When an international team of scientists set out on an expedition to map submerged ancient landscapes in the Bulgarian waters of the Black Sea, there was no telling what exactly they would find. After all an expedition of this size and scope had never been attempted before in the area, where thousands of years ago large areas of land were inundated as the water level rose following the last Ice Age.
But perhaps the biggest finding was something absolutely nobody expected: ancient shipwrecks perfectly preserved at depths of more than 150 meters below the surface. In fact the team, led by the University of Southampton’s Centre for Maritime Archaeology, discovered a collection of more than 40 shipwrecks dating as far back as the Ottoman and Byzantine Empires, providing the first-ever views of ships from these eras and offering a glimpse into trade and seafaring life during these medieval times.
“The wrecks are a complete bonus, but a fascinating discovery, found during the course of our extensive geophysical surveys,” said Professor Jon Adams, Founding Director of the University of Southampton’s Centre for Maritime Archaeology and Principle Investigator on the Black Sea Maritime Archaeology Project (Black Sea MAP). “They are astonishingly preserved due to the anoxic conditions (absence of oxygen) of the Black Sea below 150 meters.”
Based on board the Stril Explorer, an offshore vessel equipped with some of the most advanced underwater survey systems, the international team used two Remotely Operated Vehicles (ROVs) – one optimized for high resolution 3D photogrammetry2 and video and the other a revolutionary vehicle developed by the survey companies MMT and Reach Subsea.
“Surveyor Interceptor”, as the latter is called, ‘flies’ at four times the speed of conventional ROVs and carries an entire suite of geophysical instrumentation, as well as lights, high definition cameras and a laser scanner. In the course of the project it set new records for both depth (1,800m), sustained speed (over 6 knots), and covered a distance of 1,250 km.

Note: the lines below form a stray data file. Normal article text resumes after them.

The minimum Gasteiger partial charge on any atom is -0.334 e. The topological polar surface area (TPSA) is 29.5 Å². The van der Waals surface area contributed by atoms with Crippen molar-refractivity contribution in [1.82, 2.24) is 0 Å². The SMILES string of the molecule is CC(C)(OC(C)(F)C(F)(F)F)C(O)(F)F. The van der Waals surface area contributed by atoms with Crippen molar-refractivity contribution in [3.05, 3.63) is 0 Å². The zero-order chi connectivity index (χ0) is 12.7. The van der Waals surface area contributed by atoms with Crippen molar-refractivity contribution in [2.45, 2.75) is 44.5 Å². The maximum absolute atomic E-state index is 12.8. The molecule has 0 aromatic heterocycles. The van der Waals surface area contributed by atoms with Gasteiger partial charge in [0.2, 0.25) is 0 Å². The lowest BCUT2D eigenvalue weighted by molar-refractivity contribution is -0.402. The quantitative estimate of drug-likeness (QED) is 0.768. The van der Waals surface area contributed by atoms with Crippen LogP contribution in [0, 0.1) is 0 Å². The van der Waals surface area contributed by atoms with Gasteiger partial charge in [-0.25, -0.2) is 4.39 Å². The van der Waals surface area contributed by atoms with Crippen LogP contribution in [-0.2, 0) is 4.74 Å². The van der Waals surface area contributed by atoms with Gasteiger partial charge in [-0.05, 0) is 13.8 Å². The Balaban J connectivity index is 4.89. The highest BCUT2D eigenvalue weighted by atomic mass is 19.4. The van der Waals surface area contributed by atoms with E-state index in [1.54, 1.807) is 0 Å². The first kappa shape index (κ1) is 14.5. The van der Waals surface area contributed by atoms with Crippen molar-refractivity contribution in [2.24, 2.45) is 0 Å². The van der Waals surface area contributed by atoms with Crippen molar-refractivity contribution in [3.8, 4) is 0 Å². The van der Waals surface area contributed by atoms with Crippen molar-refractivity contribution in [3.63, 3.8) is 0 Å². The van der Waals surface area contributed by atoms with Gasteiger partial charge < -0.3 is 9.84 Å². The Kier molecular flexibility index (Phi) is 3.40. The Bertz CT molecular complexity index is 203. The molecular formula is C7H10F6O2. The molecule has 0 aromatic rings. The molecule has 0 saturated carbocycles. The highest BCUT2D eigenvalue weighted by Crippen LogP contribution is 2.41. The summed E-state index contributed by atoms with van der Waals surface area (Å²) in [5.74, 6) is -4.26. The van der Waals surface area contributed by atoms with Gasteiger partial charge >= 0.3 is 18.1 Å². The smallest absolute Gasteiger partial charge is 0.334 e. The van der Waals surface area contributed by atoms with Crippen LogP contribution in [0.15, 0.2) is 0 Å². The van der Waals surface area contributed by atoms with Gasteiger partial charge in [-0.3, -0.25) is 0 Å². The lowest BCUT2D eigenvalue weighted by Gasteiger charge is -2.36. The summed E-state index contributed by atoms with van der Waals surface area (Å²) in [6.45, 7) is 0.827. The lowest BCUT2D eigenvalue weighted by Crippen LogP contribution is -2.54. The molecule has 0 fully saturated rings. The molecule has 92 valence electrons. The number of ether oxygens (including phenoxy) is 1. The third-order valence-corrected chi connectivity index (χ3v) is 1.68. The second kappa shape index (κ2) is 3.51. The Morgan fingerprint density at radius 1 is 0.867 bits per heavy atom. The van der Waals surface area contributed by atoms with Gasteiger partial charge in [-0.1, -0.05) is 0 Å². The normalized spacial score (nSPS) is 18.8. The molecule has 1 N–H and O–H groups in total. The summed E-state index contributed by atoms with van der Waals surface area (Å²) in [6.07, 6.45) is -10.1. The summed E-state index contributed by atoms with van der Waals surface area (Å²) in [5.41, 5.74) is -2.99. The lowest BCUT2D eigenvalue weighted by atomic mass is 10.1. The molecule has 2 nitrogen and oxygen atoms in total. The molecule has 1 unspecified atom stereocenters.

“Using the latest 3D recording technique for underwater structures, we’ve been able to capture some astonishing images without disturbing the sea bed,” added Professor Adams. “We are now among the very best exponents of this practice methodology and certainly no-one has achieved models of this completeness on shipwrecks at these depths.”
The images produced by the Black Sea MAP project, pictured here, are actually digital models created from photographs using the process photogrammetry, the technique of constructing a 3D model by computing the position of any point that is visible in any two adjacent images. Software computes the 3D positions of millions of points in space in this case from thousands of photographs (taken by the cameras on the ROV) and builds the model. What is seen in the final image is the model rendered and overlaid with the colors and textures from the photos to create an accurate representation.
“Maritime archaeology in the deep sea has often been a contested domain, but this project, the largest of its type ever undertaken, demonstrates how effective partnerships between academia and industry can be, especially when funded by enlightened bodies such as EEF,” Professor Adams.